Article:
How to Keep on Running
At the risk of tempting fate writing this, it has been my best running year in over 10 years. Having done a fair bit of running in my life, I’ve struggled to run consistently recently due to many years with calf and hip injuries.
In January this year, I set myself the target of running 100 times during the calendar year. By the time you read this, I’ll have 20 or so runs to go.
So, what has helped me make this change?
4 key factors have re-shaped my running:
- The right diagnosis
Two of our Habit Rehabilitation team, Davide and Sarah, both recommended establishing a good base in calf and core strength. I had previously had an ultrasound scan that showed that there was no specific damage to the calf muscles but years of over-use and poor recovery had led to some injured muscles. Their recommendation was to get the muscles as strong as possible. I now do calf raises the day before I run and then calf raises and single leg squats at the end of every run.
- Setting a specific goal
Setting my goal of100 runs in the year has been crucial to achieving a mental focus. It’s all about regularity and consistency. In previous years, I had just tried to do some running. But this year I knew that I had to average 2 runs per week so scheduling the days for running and balancing out other training around those has been vital. I strongly believe in the power of setting a challenging but achievable goal. It’s amazing what our bodies can do when we have mind and body moving in the same direction. (1)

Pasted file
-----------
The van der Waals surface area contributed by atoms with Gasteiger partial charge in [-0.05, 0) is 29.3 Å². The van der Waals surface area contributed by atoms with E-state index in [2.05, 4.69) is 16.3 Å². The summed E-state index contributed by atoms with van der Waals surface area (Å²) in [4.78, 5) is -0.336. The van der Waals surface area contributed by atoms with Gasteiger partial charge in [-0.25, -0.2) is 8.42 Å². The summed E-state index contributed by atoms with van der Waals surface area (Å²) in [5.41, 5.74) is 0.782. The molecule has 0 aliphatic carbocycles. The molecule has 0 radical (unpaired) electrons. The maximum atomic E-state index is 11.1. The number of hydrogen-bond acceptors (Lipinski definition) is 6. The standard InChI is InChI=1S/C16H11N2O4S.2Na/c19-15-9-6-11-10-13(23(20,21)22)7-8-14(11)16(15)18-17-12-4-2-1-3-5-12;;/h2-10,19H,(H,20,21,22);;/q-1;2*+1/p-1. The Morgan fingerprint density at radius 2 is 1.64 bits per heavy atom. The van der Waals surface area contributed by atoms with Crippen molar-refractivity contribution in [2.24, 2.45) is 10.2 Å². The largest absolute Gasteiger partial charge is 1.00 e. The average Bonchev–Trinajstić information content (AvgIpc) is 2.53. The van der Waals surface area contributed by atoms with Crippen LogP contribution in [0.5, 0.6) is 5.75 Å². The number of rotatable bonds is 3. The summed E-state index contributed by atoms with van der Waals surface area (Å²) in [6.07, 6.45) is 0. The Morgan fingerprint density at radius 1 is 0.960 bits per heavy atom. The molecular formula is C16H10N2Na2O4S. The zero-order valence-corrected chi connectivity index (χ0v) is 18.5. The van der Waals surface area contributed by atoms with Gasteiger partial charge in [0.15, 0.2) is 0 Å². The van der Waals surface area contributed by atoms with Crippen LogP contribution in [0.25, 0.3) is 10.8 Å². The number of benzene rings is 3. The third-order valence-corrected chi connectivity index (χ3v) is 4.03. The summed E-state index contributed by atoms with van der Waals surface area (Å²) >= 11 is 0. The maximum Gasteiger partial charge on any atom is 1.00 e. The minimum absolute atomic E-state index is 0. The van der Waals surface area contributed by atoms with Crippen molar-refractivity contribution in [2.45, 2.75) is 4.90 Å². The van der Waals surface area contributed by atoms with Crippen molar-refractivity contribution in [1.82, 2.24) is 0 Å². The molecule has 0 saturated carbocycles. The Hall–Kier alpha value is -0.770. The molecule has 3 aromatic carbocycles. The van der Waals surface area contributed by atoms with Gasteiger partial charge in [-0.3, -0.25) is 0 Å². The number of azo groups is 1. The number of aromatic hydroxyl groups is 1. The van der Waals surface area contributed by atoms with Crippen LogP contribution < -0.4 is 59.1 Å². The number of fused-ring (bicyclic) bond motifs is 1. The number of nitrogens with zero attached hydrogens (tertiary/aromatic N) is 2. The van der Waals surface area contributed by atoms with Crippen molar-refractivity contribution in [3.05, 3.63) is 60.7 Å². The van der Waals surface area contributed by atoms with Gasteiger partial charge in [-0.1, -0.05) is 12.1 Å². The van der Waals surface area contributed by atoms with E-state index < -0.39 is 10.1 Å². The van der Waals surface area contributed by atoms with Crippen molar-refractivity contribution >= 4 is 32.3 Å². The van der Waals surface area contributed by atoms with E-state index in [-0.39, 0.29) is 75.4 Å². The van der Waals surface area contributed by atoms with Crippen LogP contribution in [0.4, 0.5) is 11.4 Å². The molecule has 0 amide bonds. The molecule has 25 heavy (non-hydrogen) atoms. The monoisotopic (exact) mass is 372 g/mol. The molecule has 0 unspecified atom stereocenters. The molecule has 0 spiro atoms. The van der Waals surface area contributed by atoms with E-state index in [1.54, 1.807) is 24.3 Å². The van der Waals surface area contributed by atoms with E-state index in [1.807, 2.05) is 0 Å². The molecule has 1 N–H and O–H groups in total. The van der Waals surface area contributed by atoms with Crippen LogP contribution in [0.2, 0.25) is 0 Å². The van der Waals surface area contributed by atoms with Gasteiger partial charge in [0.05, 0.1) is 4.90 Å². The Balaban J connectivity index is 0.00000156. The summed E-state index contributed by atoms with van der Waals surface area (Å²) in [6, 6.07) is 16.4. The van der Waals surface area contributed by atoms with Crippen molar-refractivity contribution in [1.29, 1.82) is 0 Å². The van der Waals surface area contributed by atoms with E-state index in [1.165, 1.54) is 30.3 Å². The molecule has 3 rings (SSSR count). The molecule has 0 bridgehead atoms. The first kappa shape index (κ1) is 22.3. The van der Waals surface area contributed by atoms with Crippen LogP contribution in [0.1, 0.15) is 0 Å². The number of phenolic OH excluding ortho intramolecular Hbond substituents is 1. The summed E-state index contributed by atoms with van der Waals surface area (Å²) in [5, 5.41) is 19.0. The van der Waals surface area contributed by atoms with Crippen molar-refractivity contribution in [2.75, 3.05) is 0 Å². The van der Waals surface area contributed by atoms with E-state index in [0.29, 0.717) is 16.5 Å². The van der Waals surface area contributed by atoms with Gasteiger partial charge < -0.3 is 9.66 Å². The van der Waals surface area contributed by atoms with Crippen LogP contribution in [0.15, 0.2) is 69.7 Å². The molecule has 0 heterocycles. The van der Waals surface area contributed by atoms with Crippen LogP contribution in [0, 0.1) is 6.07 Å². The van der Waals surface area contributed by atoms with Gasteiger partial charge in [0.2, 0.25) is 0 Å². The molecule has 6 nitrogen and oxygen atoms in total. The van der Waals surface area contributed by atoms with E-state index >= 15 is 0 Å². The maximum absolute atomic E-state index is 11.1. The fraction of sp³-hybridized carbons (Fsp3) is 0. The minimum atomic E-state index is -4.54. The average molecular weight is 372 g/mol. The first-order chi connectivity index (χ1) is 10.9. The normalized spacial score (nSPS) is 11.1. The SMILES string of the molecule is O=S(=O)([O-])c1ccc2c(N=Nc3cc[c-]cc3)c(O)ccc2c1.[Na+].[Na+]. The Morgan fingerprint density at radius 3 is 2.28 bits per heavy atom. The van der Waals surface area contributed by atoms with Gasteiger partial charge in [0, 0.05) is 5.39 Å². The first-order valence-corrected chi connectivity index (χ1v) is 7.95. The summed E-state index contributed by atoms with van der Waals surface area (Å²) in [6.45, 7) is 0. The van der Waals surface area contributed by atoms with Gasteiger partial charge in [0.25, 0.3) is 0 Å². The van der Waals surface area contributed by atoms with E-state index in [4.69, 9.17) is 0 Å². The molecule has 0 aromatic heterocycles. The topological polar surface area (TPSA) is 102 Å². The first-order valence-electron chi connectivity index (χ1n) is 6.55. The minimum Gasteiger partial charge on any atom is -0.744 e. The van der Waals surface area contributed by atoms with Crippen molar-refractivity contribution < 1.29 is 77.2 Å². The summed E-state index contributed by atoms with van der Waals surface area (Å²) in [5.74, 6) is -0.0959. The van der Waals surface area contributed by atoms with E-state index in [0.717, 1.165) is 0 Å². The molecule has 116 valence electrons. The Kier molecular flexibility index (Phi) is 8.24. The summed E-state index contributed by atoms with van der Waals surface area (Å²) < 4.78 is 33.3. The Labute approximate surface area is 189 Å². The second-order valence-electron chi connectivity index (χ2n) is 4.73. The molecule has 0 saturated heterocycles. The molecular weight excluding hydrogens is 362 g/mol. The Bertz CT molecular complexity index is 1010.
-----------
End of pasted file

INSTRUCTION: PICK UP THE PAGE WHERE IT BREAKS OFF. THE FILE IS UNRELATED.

- Building things up gradually
Other than running 100 times, I didn’t really set any other goals. I started off with walk/run intervals and gradually built things up each week. I have recently been increasing the distance by 1km per week. I have included periods of hill training to add more strength. I’ve then added some speed work to develop my running technique and efficiency. I’ve run on road and off road, with running on the trails being my favourite. I scheduled recovery weeks to allow the body to rest and receive the gains from the training that I had done. I will keep on rotating through these different phases to add variation, keeping things interesting and to hopefully maintain progressions
- Running at the ideal cadence
This has probably been the most fun thing to experience with my running. I had known for a long time that most professional runners strike each foot on the ground at least 90 times per minute. This is a fast cadence but it just means reducing your stride length and shuffling along a bit quicker. I downloaded music that had a beat of 180bpm and started running in time with the music. It’s amazing how many suitable playlists are already available. If I go up hill I shorten my stride but still stay in time with the music and if I am doing my speed sessions, I just lengthen my stride and stick to the beat.
This is the optimal demand on my body between strength and cardiovascular capacity. The faster cadence reduces the chances of over-striding. I really feel like I am gliding along, rather than fighting the ground and shocking my body by hitting the ground too hard. And…I get to listen to some really motivating tunes. (2)
I am excited to reach my 100 run goal. I aim to get my strength exercises done, be consistent, gradually increase the distances, allow for recovery periods and I will be listening to great music along way.
If you have had troubles with your running, some of my experiences could help you. If you have recurring injuries than seeing a Habit physio would be a sensible starting place and seeking some training guidance with one of our Habit Personal Trainers is a good idea too.
Most importantly, set inspiring goals and take consistent, small steps towards them…. whilst listening to great music!